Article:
Chairperson Bowser and members of the committee, thank you for the opportunity to testify today. My name is Jenny Reed and I am the Policy Director at the DC Fiscal Policy Institute. DCFPI engages in research and public education on the fiscal and economic health of the District of Columbia, with a particular emphasis on how policies impact low- and moderate-income families.
I am here today to testify on the proposed FY 2015 budget for the Department of Housing and Community Development. In particular I would like to focus on three areas: the need to have a plan to invest $100 million into the Housing Production Trust Fund each year, rather than a year at a time; assuring that a portion of Trust Fund resources are used to build housing with units large enough to serve families; and assuring that a portion of the Trust Fund is used to enhance assistance tenants who want to exercise their right to purchase their building.
DC Needs a Significant and Predictable Investment in Affordable Housing
The lack of affordable housing is one of the key issue facing the District. Not only because it leads to homelessness for many of our neighbors, but because it also affects the success of other critical public investments. A child whose family is frequently moving, is homeless or living in substandard housing will almost surely have poorer educational and health outcomes than a child in stable housing. A resident with a chronic health problem will better be able to treat their disease and avoid costly trips the emergency room if they have a stable home. And a resident is more likely to be able to learn a new workforce skill if they aren’t preoccupied with figuring out where they will sleep that night.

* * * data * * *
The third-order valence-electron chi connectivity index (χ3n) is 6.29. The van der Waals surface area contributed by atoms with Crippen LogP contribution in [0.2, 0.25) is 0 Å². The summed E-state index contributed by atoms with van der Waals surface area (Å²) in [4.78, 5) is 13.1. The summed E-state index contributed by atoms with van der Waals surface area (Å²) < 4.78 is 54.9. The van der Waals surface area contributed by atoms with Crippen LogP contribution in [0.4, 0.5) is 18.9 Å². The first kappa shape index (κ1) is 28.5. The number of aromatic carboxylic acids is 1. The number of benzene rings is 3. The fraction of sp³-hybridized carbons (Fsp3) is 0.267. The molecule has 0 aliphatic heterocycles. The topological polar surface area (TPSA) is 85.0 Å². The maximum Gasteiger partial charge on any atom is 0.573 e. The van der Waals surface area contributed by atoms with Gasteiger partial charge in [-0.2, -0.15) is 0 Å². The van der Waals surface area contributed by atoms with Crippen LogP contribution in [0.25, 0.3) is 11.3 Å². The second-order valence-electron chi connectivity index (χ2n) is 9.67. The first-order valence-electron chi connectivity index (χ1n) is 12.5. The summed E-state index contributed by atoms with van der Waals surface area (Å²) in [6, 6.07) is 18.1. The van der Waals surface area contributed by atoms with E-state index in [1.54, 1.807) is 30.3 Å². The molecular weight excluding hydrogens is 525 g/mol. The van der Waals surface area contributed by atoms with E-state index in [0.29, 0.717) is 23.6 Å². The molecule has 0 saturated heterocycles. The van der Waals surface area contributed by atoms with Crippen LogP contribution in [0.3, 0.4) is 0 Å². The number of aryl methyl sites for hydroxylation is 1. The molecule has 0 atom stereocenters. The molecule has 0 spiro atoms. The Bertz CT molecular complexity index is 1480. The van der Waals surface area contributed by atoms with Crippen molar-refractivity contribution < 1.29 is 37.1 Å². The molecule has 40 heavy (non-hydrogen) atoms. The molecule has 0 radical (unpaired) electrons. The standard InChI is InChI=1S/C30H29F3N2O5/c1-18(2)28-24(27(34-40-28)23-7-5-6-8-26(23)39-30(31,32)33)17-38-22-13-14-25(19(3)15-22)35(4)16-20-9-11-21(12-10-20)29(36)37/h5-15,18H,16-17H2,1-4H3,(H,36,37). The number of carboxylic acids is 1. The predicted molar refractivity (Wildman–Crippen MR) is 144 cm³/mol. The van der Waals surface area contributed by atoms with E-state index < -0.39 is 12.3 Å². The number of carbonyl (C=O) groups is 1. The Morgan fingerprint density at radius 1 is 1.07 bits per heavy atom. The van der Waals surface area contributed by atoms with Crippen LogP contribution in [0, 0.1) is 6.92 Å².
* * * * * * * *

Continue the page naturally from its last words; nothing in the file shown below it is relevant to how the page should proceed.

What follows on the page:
In other words, it all starts with affordable housing. One of the key ways the District builds affordable housing is though the Housing Production Trust Fund (HPTF) which supports the construction and renovation of affordable housing in DC.
The mayor’s proposed FY 2015 budget for the HPTF is $40 million from dedicated tax revenues. Total resources in FY 2013 and FY 2014 are significantly higher as a result of one-time funds of $69 million and $31 million, respectively. These were added to the dedicated tax revenues that form the basis of Trust Find. (See Figure 1.) The one-time funds will help make DC make progress on its affordable housing goals. But the reliance on one-time funds also highlights the limited capacity of the Housing Production Trust Fund under its current funding formula.
In order to maintain a significant and predictable investment into affordable housing, DC should look to appropriate additional funds into the HPTF each year to achieve a goal of $100 million annually for housing production and preservation. We look forward to the hearing on your bill, “The Housing Production Trust Fund Baseline Funding Act of 2014″ at the end of this month that would establish that baseline of $100 million into the HPTF annually.
A significant and predictable investment into the HPTF can also help DC create affordable housing for two key populations: families and tenants who want to avoid displacement.
Helping Families Home